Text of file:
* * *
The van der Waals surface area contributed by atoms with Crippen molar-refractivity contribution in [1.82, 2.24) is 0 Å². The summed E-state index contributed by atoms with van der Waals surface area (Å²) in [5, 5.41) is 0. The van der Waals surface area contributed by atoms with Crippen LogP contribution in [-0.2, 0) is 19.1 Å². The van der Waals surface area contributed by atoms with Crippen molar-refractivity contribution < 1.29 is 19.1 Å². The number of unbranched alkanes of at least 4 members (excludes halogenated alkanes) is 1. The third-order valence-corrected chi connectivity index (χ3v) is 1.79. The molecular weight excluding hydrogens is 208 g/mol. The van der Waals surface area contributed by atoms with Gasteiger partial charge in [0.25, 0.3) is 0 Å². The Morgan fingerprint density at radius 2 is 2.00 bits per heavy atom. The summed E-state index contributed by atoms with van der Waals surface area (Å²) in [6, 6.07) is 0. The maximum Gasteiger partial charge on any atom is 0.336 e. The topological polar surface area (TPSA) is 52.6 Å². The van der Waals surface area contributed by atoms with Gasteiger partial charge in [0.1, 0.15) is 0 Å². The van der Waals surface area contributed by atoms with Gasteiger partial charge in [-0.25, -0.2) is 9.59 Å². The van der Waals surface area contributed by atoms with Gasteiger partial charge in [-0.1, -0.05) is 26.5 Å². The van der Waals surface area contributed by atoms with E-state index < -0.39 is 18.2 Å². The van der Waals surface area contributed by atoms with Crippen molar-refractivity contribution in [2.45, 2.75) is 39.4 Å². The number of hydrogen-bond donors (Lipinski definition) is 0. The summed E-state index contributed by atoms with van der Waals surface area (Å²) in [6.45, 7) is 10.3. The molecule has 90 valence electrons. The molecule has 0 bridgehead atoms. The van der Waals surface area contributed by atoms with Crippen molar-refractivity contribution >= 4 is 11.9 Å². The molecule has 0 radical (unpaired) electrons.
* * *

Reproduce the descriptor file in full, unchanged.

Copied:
The van der Waals surface area contributed by atoms with Crippen molar-refractivity contribution in [1.82, 2.24) is 0 Å². The summed E-state index contributed by atoms with van der Waals surface area (Å²) in [5, 5.41) is 0. The van der Waals surface area contributed by atoms with Crippen LogP contribution in [-0.2, 0) is 19.1 Å². The van der Waals surface area contributed by atoms with Crippen molar-refractivity contribution < 1.29 is 19.1 Å². The number of unbranched alkanes of at least 4 members (excludes halogenated alkanes) is 1. The third-order valence-corrected chi connectivity index (χ3v) is 1.79. The molecular weight excluding hydrogens is 208 g/mol. The van der Waals surface area contributed by atoms with Gasteiger partial charge in [0.25, 0.3) is 0 Å². The Morgan fingerprint density at radius 2 is 2.00 bits per heavy atom. The summed E-state index contributed by atoms with van der Waals surface area (Å²) in [6, 6.07) is 0. The maximum Gasteiger partial charge on any atom is 0.336 e. The topological polar surface area (TPSA) is 52.6 Å². The van der Waals surface area contributed by atoms with Gasteiger partial charge in [0.1, 0.15) is 0 Å². The van der Waals surface area contributed by atoms with Gasteiger partial charge in [-0.25, -0.2) is 9.59 Å². The van der Waals surface area contributed by atoms with Gasteiger partial charge in [-0.1, -0.05) is 26.5 Å². The van der Waals surface area contributed by atoms with E-state index < -0.39 is 18.2 Å². The van der Waals surface area contributed by atoms with Crippen molar-refractivity contribution in [2.45, 2.75) is 39.4 Å². The number of hydrogen-bond donors (Lipinski definition) is 0. The summed E-state index contributed by atoms with van der Waals surface area (Å²) in [6.45, 7) is 10.3. The molecule has 90 valence electrons. The molecule has 0 bridgehead atoms. The van der Waals surface area contributed by atoms with Crippen molar-refractivity contribution >= 4 is 11.9 Å². The molecule has 0 radical (unpaired) electrons.